An illustration of the Pixar lamp and ball for an article about "Toy Story"
'Toy Story' is one of the many Pixar films that explores this theme. (Illustration by Marcus Escobar, Minneapolis College of Art and Design)

‘Toy Story’ Shows the Power of Perspective in Pixar Films

The kids movie is about more than just toys. It delves into the personal struggles that many people experience on a regular basis.

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An illustration of the Pixar lamp and ball for an article about "Toy Story"

The kids movie is about more than just toys. It delves into the personal struggles that many people experience on a regular basis.

“You see, the film is about life as seen from a toy’s perspective.”

That quote is the premise of “Toy Story” and its sequels, where toys are alive when we’re not looking. And it works. The reason it’s so effective is because, behind the spectacle of following the adventures of toys, the series addresses many personal conflicts we face in our everyday lives.

Early Existence and Delusion

When Buzz Lightyear is introduced in the first “Toy Story” film, he is unaware that he is a toy and instead believes that he is a real life space ranger. This leads us to believe that this is a normal phase every toy goes through, and the toys normally come to the truth of their existence on their own like Buzz did.

This is not unlike our own development through childhood where we are sheltered from many of the harsh realities of life and, more often than not, we grow out of these delusions through our experiences.


The toys in “Toy Story” live a largely isolated life within the confines of Andy’s room and occasionally the rest of his house. While they don’t exactly have a government or an established law enforcement system like we do, the toys in Andy’s room do follow a leader: Sheriff Woody. Woody was presumably elected leader because he is Andy’s favorite toy — until Buzz comes along.

However, they do appear to have scheduled meetings, and things are expected of the toys. Most notably, having a moving buddy for the upcoming move.


A lot of the toys fit into the background and don’t have much of a purpose for operations in Andy’s room when he’s not around. The most significant role — aside from Woody being the leader — is played by the Green Army Men, who do a recon mission during Andy’s party; they give the toys in the room a report via a Playskool walkie-talkie about Andy’s new toys. This leads us into the threats that toys face and what the results can be.

Danger and Mortality

During the recon mission, Andy’s mom accidentally steps on one of the Green Army Men. The soldier is temporarily incapacitated, but the Sergeant refuses to leave him. As he is being carried to safety, a ball rolls down the hall toward the men, but they safely reach a plant where the injured soldier recovers.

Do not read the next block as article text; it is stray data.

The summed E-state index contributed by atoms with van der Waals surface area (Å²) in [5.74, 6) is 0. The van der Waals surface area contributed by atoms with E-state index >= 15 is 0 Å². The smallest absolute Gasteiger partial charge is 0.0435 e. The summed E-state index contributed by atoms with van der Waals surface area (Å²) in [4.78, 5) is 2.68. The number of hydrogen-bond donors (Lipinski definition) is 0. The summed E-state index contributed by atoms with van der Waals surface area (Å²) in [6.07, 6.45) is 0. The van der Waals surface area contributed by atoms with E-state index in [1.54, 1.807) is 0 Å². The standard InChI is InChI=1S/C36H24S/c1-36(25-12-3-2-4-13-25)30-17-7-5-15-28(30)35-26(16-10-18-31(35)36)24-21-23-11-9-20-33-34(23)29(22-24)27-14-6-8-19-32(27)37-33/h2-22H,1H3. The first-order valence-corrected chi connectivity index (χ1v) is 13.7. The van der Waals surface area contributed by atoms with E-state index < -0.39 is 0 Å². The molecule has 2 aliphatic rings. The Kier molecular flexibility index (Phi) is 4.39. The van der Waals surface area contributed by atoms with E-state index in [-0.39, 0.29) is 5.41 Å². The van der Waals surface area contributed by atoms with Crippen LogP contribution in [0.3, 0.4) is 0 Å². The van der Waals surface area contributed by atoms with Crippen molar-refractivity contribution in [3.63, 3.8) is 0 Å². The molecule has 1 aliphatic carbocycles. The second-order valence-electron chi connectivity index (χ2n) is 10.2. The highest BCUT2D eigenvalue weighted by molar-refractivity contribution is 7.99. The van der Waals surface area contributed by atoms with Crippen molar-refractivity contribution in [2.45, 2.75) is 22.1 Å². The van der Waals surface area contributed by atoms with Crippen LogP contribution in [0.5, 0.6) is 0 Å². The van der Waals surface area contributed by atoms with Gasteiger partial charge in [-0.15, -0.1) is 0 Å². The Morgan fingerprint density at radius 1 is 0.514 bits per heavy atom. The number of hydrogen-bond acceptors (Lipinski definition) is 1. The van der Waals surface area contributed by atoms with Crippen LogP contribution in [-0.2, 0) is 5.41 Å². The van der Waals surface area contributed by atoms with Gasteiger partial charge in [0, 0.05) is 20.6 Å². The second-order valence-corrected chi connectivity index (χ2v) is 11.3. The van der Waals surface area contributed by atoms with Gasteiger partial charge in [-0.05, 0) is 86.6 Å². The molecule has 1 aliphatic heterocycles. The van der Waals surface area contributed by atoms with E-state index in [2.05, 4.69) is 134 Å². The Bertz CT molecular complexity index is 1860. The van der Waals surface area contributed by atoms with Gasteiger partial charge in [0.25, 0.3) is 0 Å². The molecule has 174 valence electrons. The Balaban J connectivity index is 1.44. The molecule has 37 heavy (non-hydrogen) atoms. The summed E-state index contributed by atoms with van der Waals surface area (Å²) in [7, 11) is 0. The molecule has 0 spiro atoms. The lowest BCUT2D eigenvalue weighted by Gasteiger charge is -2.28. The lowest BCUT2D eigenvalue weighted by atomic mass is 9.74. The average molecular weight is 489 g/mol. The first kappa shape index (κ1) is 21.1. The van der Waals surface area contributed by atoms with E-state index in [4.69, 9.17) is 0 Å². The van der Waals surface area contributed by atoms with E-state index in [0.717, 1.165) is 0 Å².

This threat is treated similarly to the rolling boulder in “Raiders of The Lost Ark” and may have been intended as a subtle reference, but these incidents do serve to illustrate the danger the toys can be put in due to human activity.

It’s the toy equivalent of the natural disasters that humans face. Furthermore, it is quickly shown that the toys aren’t invincible and can die like humans do. Combat Carl, who was unfortunate enough to be found in the clutches of Andy’s neighbor Sid, was blown to bits with a stick of dynamite.


Buzz’s arrival in Andy’s room presents a problem for Woody. Woody is no longer Andy’s favorite. This is evidenced by the scene of Andy making carboard costumes of Buzz, and then seeing his bedroom transition from Woody to Buzz decorations.

The cherry on top of all this symbolism is when Buzz shows the other toys that Andy signed his name under his boot the same way he signed it under Woody’s.

Jealousy is common when people meet someone better than them, and this jealousy can lead to fear that they aren’t good enough and might be replaced.

Fear of Replacement

It isn’t just Andy who’s excited to have Buzz; the other toys are happy as well. Buzz shows off his high-quality soundbox, wings and his exceptional performance skills when he pretends to fly around Andy’s room. Well, technically it isn’t all a show. He does catch on to the hanging airplane on the ceiling before landing back on Andy’s bed.

That bit of theater inspires the toys to follow his directions to help repair his “ship.” This undermines Woody’s leadership with the toys, and it distracts the other toys who have yet to find a moving buddy.

Furthermore, because the toys are in awe of Buzz, Woody begins to face the same fear of being replaced that the other toys had the day of the party. Even Bo Peep, who Woody is in love with, joked that she found her moving buddy in Buzz. Although this is meant as a joke, such love triangles aren’t uncommon in the media.

Existential Conflict

The meaning of life is something that has been on everyone’s mind at some point, and Buzz found himself wondering the same thing by the end of “Toy Story.” Buzz’s discovery that he was a toy who couldn’t even fly out of the window shattered his self-confidence. Everything he did in life up until that point was a lie. Although this revelation is painful for Buzz, it opens the door for him to become friends with Woody.


When Buzz has the rocket strapped to him after Woody left him to brood, he confides in Woody that because he is a toy, he is insignificant. Having faced similar doubts about his role in Andy’s room, Woody tells Buzz that being a toy is important because Andy loves him. This reiterates the lesson that life is what we make of it. Through this experience, Woody becomes content being there for Andy no matter what he chooses.

In short, “Toy Story” is a prime example of Pixar’s ability to portray life in different perspectives. It uses the change of perspective as a veil to tackle real life problems, insecurities and experiences.

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